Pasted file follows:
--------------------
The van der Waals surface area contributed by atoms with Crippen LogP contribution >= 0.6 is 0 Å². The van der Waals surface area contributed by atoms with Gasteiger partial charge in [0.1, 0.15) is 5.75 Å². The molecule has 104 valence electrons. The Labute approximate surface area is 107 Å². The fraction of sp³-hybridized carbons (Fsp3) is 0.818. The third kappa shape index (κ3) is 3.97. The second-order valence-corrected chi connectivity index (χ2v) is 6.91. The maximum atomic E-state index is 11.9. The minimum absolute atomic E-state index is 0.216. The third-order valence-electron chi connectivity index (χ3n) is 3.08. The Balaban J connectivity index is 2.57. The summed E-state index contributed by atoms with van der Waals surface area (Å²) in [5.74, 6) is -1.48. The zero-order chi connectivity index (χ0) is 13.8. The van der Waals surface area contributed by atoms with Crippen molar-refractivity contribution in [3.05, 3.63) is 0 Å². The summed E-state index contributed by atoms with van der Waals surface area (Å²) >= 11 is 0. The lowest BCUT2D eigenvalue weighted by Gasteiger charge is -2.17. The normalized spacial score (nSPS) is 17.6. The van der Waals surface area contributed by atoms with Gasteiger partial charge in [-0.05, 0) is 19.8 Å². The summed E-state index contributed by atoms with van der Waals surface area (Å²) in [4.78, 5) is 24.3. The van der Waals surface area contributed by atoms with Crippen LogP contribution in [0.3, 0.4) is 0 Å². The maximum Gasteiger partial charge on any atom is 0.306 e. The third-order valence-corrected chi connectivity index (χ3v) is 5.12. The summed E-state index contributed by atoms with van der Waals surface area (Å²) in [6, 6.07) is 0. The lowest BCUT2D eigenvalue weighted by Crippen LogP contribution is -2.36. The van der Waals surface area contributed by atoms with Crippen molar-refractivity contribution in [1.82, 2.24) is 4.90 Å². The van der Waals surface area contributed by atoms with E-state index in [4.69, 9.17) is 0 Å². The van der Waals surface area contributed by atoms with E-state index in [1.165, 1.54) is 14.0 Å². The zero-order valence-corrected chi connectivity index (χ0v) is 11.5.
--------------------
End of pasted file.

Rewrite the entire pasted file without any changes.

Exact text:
The van der Waals surface area contributed by atoms with Crippen LogP contribution >= 0.6 is 0 Å². The van der Waals surface area contributed by atoms with Gasteiger partial charge in [0.1, 0.15) is 5.75 Å². The molecule has 104 valence electrons. The Labute approximate surface area is 107 Å². The fraction of sp³-hybridized carbons (Fsp3) is 0.818. The third kappa shape index (κ3) is 3.97. The second-order valence-corrected chi connectivity index (χ2v) is 6.91. The maximum atomic E-state index is 11.9. The minimum absolute atomic E-state index is 0.216. The third-order valence-electron chi connectivity index (χ3n) is 3.08. The Balaban J connectivity index is 2.57. The summed E-state index contributed by atoms with van der Waals surface area (Å²) in [5.74, 6) is -1.48. The zero-order chi connectivity index (χ0) is 13.8. The van der Waals surface area contributed by atoms with Crippen molar-refractivity contribution in [3.05, 3.63) is 0 Å². The summed E-state index contributed by atoms with van der Waals surface area (Å²) >= 11 is 0. The lowest BCUT2D eigenvalue weighted by Gasteiger charge is -2.17. The normalized spacial score (nSPS) is 17.6. The van der Waals surface area contributed by atoms with Gasteiger partial charge in [-0.05, 0) is 19.8 Å². The summed E-state index contributed by atoms with van der Waals surface area (Å²) in [4.78, 5) is 24.3. The van der Waals surface area contributed by atoms with Crippen LogP contribution in [0.3, 0.4) is 0 Å². The maximum Gasteiger partial charge on any atom is 0.306 e. The third-order valence-corrected chi connectivity index (χ3v) is 5.12. The summed E-state index contributed by atoms with van der Waals surface area (Å²) in [6, 6.07) is 0. The lowest BCUT2D eigenvalue weighted by Crippen LogP contribution is -2.36. The van der Waals surface area contributed by atoms with Crippen molar-refractivity contribution in [1.82, 2.24) is 4.90 Å². The van der Waals surface area contributed by atoms with E-state index in [4.69, 9.17) is 0 Å². The van der Waals surface area contributed by atoms with E-state index in [1.165, 1.54) is 14.0 Å². The zero-order valence-corrected chi connectivity index (χ0v) is 11.5.